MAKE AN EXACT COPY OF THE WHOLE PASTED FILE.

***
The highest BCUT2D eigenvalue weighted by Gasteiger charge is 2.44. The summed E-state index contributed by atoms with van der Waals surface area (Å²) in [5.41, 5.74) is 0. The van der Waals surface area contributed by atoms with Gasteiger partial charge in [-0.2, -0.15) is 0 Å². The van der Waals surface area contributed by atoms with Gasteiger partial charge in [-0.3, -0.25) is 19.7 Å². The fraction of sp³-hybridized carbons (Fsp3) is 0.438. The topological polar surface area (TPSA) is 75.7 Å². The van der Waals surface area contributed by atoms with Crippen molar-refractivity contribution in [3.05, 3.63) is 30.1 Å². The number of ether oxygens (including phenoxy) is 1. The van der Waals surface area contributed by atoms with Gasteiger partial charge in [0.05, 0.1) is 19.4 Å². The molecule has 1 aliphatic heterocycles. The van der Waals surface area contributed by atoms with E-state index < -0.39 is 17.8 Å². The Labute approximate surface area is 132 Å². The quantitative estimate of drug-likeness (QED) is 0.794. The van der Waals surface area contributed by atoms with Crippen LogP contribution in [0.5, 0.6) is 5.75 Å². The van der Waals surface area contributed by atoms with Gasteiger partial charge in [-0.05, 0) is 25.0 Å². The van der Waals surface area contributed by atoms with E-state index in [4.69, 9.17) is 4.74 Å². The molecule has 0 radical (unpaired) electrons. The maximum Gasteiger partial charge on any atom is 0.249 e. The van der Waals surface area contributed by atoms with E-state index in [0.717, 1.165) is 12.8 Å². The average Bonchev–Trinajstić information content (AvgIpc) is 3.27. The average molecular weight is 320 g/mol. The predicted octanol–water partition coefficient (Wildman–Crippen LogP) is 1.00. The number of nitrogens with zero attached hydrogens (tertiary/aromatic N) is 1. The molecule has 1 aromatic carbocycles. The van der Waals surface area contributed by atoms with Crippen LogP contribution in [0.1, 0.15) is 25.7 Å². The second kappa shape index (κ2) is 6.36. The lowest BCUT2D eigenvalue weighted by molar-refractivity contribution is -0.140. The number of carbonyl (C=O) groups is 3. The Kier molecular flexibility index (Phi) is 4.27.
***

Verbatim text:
The highest BCUT2D eigenvalue weighted by Gasteiger charge is 2.44. The summed E-state index contributed by atoms with van der Waals surface area (Å²) in [5.41, 5.74) is 0. The van der Waals surface area contributed by atoms with Gasteiger partial charge in [-0.2, -0.15) is 0 Å². The van der Waals surface area contributed by atoms with Gasteiger partial charge in [-0.3, -0.25) is 19.7 Å². The fraction of sp³-hybridized carbons (Fsp3) is 0.438. The topological polar surface area (TPSA) is 75.7 Å². The van der Waals surface area contributed by atoms with Crippen molar-refractivity contribution in [3.05, 3.63) is 30.1 Å². The number of ether oxygens (including phenoxy) is 1. The van der Waals surface area contributed by atoms with Gasteiger partial charge in [0.05, 0.1) is 19.4 Å². The molecule has 1 aliphatic heterocycles. The van der Waals surface area contributed by atoms with E-state index < -0.39 is 17.8 Å². The Labute approximate surface area is 132 Å². The quantitative estimate of drug-likeness (QED) is 0.794. The van der Waals surface area contributed by atoms with Crippen LogP contribution in [0.5, 0.6) is 5.75 Å². The van der Waals surface area contributed by atoms with Gasteiger partial charge in [-0.05, 0) is 25.0 Å². The van der Waals surface area contributed by atoms with E-state index in [4.69, 9.17) is 4.74 Å². The molecule has 0 radical (unpaired) electrons. The maximum Gasteiger partial charge on any atom is 0.249 e. The van der Waals surface area contributed by atoms with E-state index in [0.717, 1.165) is 12.8 Å². The average Bonchev–Trinajstić information content (AvgIpc) is 3.27. The average molecular weight is 320 g/mol. The predicted octanol–water partition coefficient (Wildman–Crippen LogP) is 1.00. The number of nitrogens with zero attached hydrogens (tertiary/aromatic N) is 1. The molecule has 1 aromatic carbocycles. The van der Waals surface area contributed by atoms with Crippen LogP contribution in [0.1, 0.15) is 25.7 Å². The second kappa shape index (κ2) is 6.36. The lowest BCUT2D eigenvalue weighted by molar-refractivity contribution is -0.140. The number of carbonyl (C=O) groups is 3. The Kier molecular flexibility index (Phi) is 4.27.